Wednesday, 29 February 2012

Clearing the decks and sub-conscious solutions

I have an airtight compartment box that lives permanently on my work bench.  It originally landed there to keep finished items waiting to be photographed safe.  But in reality, I found that items just-made that excited me, didn't hang around long to be photographed, as I wanted to get them out there to sell.  

But the box did gradually fill over time with pieces.   The items that ended up in there seemed destined for a long stay.  They tended to be pieces that I'd either not quite finished and wasn't sure what they needed to call them finished, or I simply wasn't happy with some aspect of them. Sometimes just leaving a piece alone and returning at a later date, your sub-conscious just decides in its own time, what needs to be done, as has happened with some of the items described below.

Some of the jewellery items took up permanent residence in my box, purely because I knew they'd be a pig to photograph and I was procrastinating.  Hence, some time ago, I ripped the "To Photograph" label off and replaced it with "Procrastination Pieces".

Please click on any of the photographs to see a larger version.

These garnet and silver earrings fell into the category of 'pig to photograph' and I'd returned to them several times and not been happy with the results, but decided I would just have to persist and get the job done.

Looking into this box one day I realised it was now full of a lot of jewellery that would simply never sell sitting in there, so I decided to clear at least half of it out, one way or another and found myself in just the mood to tackle it.

I made this polymer clay cabochon some time ago and had it on a rigid silver plated wire choker, but knew it was going to be tricky to photograph. I hadn't wanted to put it on chain as the tube bail on the back tends to make a rasping sound as it moves about on chain, which I find irritating, so suspect others would too. So I changed it onto a silvery grey flexible PVC thong necklace, with hand crafted cord ends and clasp and am much happier with how it works - it looks good and is nice and quiet too!

So I considered each piece on its merits and assessed why I hadn't finished the listing process for that particular piece.  I just grabbed the bull by the horns and after a week, I've just about emptied my 'Procrastination' box.  Some items I just took the easy option and plonked a price ticket on and put them in my craft fair stock, they just weren't worth the effort of any further time.  A couple of items I cut apart to do something entirely different and with the materials.

A couple of pieces I combined the parts of into new pieces.  The pendant above was one such item.  It was much as you see it now, but with much fewer buds - I had another pendant with a similarly scanty supply of buds, so combined them and am in the process of doing something different with the pendant from the other.

This bud-wrapped pendant piece was another I wasn't sure about.   I originally had it hanging vertically with one large oval jump ring bail, but the buds weren't symmetrical around the hanging point, to it didn't sit comfortably with me, so after looking at it laid the other way round on my bench, I decided that joining the chain to it in two places, sat much more comfortably and works rather better with it hanging in the centre of a necklace rather than just as a pendant.

This etched daisy pendant has featured before in the blog as an early piece in my copper etching adventures.  This was the first piece I tried by making a resist from one of my own photographs and the printing method I used worked pretty well, but wasn't quite resilient enough for the process, so areas that should have remained clean were eaten away a little during the etching, giving a rather rustic appearance.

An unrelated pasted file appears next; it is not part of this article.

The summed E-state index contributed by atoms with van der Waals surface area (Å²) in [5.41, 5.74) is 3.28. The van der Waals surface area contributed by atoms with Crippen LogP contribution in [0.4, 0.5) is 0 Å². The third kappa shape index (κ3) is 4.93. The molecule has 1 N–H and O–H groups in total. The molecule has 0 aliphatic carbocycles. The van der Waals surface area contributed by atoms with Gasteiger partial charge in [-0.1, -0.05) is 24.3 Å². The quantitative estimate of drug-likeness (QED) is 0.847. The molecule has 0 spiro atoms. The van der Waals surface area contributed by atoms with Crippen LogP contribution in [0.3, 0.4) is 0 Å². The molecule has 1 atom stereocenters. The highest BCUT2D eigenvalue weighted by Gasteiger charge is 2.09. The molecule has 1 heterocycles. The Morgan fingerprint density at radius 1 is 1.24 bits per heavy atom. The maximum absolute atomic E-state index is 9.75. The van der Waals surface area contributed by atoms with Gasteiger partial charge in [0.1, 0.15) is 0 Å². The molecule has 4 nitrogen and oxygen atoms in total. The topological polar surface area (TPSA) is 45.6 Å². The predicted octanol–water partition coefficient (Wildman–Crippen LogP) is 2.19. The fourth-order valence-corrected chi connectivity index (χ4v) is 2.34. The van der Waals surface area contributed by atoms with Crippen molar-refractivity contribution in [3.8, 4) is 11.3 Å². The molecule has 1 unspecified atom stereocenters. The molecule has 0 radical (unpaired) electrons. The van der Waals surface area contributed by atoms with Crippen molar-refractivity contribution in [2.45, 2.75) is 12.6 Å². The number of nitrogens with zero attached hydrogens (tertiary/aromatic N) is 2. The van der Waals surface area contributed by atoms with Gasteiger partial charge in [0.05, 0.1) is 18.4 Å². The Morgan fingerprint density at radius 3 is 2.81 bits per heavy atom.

My husband always said he preferred this rougher version and thought I should put it on sale anyway.  It had got rather used to its home in my procrastination box, although I'd taken it out and looked at it many times, wondering what to do with it.  Two small events gave me the answer.  Firstly, a very good Stateside customer ordered one of my chunky copper pendants but asked for it on a much longer chain.  I tried it on once I'd finished it and thought it worked really well worn that way - which was something I wouldn't even consider for myself - as I'm just too clumsy and something long and dangly would be a recipe for disaster with me personally, I'd get snagged on door handles or the like.

I also bought new stock of antiqued copper chains and one was a lovely chunky copper belcher (rollo) chain which I thought was perfect for the long treatment with this chunky pendant.  So I've teamed it with a 28"+ chunky chain and it works very much better.  It was worth waiting for the right solution for it.

This little turquoise pendant was one I just decided to put on sale, as it was, with its flaws and reflect them in the price.  I loved the rough little turquoise nugget - but as the hole in it was drilled at a wonky angle, it was never going to sit very evenly.  Plus, I misjudged on the size of loop I left for the bail, so it can only take a fine chain and it doesn't move freely once on, so hopefully someone else will like it too and love it despite its shortcomings.

My work often flows in themes and I've made several pairs of earrings with a spiral wrapped around the bead and decided to try combining that with coils of fine copper wire too - these are Chinese Green Jade teardrops with spiralled coils of antiqued copper.  The pair below with purple glass hearts arose as a customer wanted me to re-make an old design with a variation of an Egyptian Scroll, to which I added some further wrapping and topped the hearts with matching rosy copper buds.  I've made a turquoise glass oval pair too, but am going to have my work cut out with photographing them both as the double articulation in them ensures that they're impossible to pose flat and I'm probably going to have to wrangle and tame them with Blutak and bad language!

Friday, 17 February 2012

Trying to think a little differently

It's all too easy sometimes to just pop nice beads onto a hand crafted headpin and make them into simple earrings, so I've been trying to think lately about different approaches to beaded earrings and other jewellery items.